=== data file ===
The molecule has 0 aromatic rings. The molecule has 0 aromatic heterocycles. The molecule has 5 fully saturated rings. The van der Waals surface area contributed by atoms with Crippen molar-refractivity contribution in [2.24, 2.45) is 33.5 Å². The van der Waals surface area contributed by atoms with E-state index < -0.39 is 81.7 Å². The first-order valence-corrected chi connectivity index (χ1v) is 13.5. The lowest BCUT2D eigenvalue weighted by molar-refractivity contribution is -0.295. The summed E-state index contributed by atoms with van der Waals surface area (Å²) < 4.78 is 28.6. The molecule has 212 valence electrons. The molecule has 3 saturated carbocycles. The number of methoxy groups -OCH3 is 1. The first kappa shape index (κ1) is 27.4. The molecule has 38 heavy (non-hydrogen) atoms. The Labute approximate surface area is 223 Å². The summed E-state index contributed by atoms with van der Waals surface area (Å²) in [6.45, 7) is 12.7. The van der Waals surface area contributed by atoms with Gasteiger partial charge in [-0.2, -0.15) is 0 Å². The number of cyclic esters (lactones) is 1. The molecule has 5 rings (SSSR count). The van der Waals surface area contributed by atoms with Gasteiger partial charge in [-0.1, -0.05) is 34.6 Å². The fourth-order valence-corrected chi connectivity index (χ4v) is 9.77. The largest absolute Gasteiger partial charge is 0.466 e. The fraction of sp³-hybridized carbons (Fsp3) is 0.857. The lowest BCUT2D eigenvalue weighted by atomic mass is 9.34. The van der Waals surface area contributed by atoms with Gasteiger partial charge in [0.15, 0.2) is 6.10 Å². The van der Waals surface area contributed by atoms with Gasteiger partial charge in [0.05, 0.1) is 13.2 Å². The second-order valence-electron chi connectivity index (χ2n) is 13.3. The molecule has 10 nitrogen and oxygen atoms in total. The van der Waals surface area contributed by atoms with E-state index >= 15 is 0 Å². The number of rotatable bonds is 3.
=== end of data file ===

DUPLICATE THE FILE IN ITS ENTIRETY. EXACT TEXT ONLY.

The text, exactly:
The molecule has 0 aromatic rings. The molecule has 0 aromatic heterocycles. The molecule has 5 fully saturated rings. The van der Waals surface area contributed by atoms with Crippen molar-refractivity contribution in [2.24, 2.45) is 33.5 Å². The van der Waals surface area contributed by atoms with E-state index < -0.39 is 81.7 Å². The first-order valence-corrected chi connectivity index (χ1v) is 13.5. The lowest BCUT2D eigenvalue weighted by molar-refractivity contribution is -0.295. The summed E-state index contributed by atoms with van der Waals surface area (Å²) < 4.78 is 28.6. The molecule has 212 valence electrons. The molecule has 3 saturated carbocycles. The number of methoxy groups -OCH3 is 1. The first kappa shape index (κ1) is 27.4. The molecule has 38 heavy (non-hydrogen) atoms. The Labute approximate surface area is 223 Å². The summed E-state index contributed by atoms with van der Waals surface area (Å²) in [6.45, 7) is 12.7. The van der Waals surface area contributed by atoms with Gasteiger partial charge in [-0.2, -0.15) is 0 Å². The number of cyclic esters (lactones) is 1. The molecule has 5 rings (SSSR count). The van der Waals surface area contributed by atoms with Gasteiger partial charge in [-0.1, -0.05) is 34.6 Å². The fourth-order valence-corrected chi connectivity index (χ4v) is 9.77. The largest absolute Gasteiger partial charge is 0.466 e. The fraction of sp³-hybridized carbons (Fsp3) is 0.857. The lowest BCUT2D eigenvalue weighted by atomic mass is 9.34. The van der Waals surface area contributed by atoms with Gasteiger partial charge in [0.15, 0.2) is 6.10 Å². The van der Waals surface area contributed by atoms with Gasteiger partial charge in [0.05, 0.1) is 13.2 Å². The second-order valence-electron chi connectivity index (χ2n) is 13.3. The molecule has 10 nitrogen and oxygen atoms in total. The van der Waals surface area contributed by atoms with E-state index >= 15 is 0 Å². The number of rotatable bonds is 3.